Why text messaging is still useful

Why text messaging is still useful

If the phrase ‘text messaging’ makes you think of millennial smartphones like the one in the photo accompanying this article, you’re probably not alone.

In recent years, our love of sending written messages instead of making phone calls has increased dramatically.

However, instead of smartphone text messaging, we’ve increasingly gravitated towards encrypted communications platforms such as Viber and Telegram.

Facebook-owned WhatsApp is the market leader, with its blend of emoji, ubiquity and simplicity. Even a smartphone newcomer can get to grips with WhatsApp in minutes.

Offering group chat functionality and message/user status notifications, these platforms undoubtedly represent a technical advance over smartphone text messaging.

Yet as we approach the third decade of the 21st century, the Short Message Service developed in the 1980s remains useful in many ways…

2FA confirmations. As banks and financial institutions move towards improved platform security, one-time passcodes are becoming increasingly common.

Given the issues posed by email spam filters, smartphone text messaging is the most rapid and dependable way to provide customers with login credentials which confirm their identity.

Automated notifications. Imagine trying to design a database capable of sending out reminders or confirmations to WhatsApp, Viber, Telegram, WeChat, Skype…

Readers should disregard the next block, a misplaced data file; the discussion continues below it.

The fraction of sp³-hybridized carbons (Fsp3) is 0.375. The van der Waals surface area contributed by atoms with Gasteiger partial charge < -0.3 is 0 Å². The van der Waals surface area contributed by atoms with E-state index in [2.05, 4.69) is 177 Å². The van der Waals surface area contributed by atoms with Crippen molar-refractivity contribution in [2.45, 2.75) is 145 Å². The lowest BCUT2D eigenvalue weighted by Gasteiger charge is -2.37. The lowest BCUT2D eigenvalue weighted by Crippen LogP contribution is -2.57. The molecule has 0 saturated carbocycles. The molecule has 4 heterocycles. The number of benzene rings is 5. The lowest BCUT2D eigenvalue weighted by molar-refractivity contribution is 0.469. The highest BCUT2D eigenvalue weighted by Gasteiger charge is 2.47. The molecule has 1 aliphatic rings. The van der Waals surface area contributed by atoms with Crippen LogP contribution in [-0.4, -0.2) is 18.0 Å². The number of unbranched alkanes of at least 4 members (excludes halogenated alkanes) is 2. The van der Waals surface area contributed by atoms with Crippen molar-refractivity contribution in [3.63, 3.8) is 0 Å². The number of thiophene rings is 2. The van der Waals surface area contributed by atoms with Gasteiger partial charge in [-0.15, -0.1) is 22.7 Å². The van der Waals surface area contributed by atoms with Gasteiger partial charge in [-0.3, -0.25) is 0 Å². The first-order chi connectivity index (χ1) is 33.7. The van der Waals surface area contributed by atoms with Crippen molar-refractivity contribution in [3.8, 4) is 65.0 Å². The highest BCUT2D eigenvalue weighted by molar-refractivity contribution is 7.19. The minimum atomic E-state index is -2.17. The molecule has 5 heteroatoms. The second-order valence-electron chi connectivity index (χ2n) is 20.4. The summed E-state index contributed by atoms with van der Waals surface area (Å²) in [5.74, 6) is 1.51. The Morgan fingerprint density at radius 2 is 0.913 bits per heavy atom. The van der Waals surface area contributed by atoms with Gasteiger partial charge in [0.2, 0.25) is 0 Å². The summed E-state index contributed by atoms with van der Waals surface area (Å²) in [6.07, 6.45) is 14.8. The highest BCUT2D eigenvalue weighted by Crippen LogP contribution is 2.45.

Different people may have one, several or none of these platforms. Yet everyone with a phone number starting 07 can receive text message notifications, without needing an app.

Communicating during system outages. During the last year, WhatsApp and Facebook Messenger experienced several high-profile outages, for varying reasons.

The humble text message may seem passé, but it remains dependable for keeping in touch. Today’s SMS services support emoji inputs and relatively lengthy messages, too.

Mobile data isn’t required. Platforms like Telegram are cloud-hosted, meaning a device needs a 4G, 5G or WiFi connection to send or receive messages.

An SMS can be sent (and more importantly received) whenever there’s any form of network signal. This makes them more suitable for people in remote corners of the country.

Professionalism. From their use of emoji to their colourful backgrounds, there’s something juvenile about many encrypted communications platforms.

A text message is neutral enough to come from a friend, a funeral parlour or a former employer. It seems formal without being stilted, and concise without being impolite.

Permanence. If your device is reset or replaced, historic messages on platforms like WhatsApp will be lost forever.

By ensuring they get saved onto a SIM card, significant or sentimental text messages may be stored permanently, regardless of handset repairs or replacement.

Greater privacy. Encrypted services may be free to use, but their founders are quietly tracking user activity – and targeted advertising is rumoured to be on the way.

Text messages are completely discreet. And in an age of concerns about cyber stalking, it’s reassuring that people can’t check when you last looked at your messages or went online.

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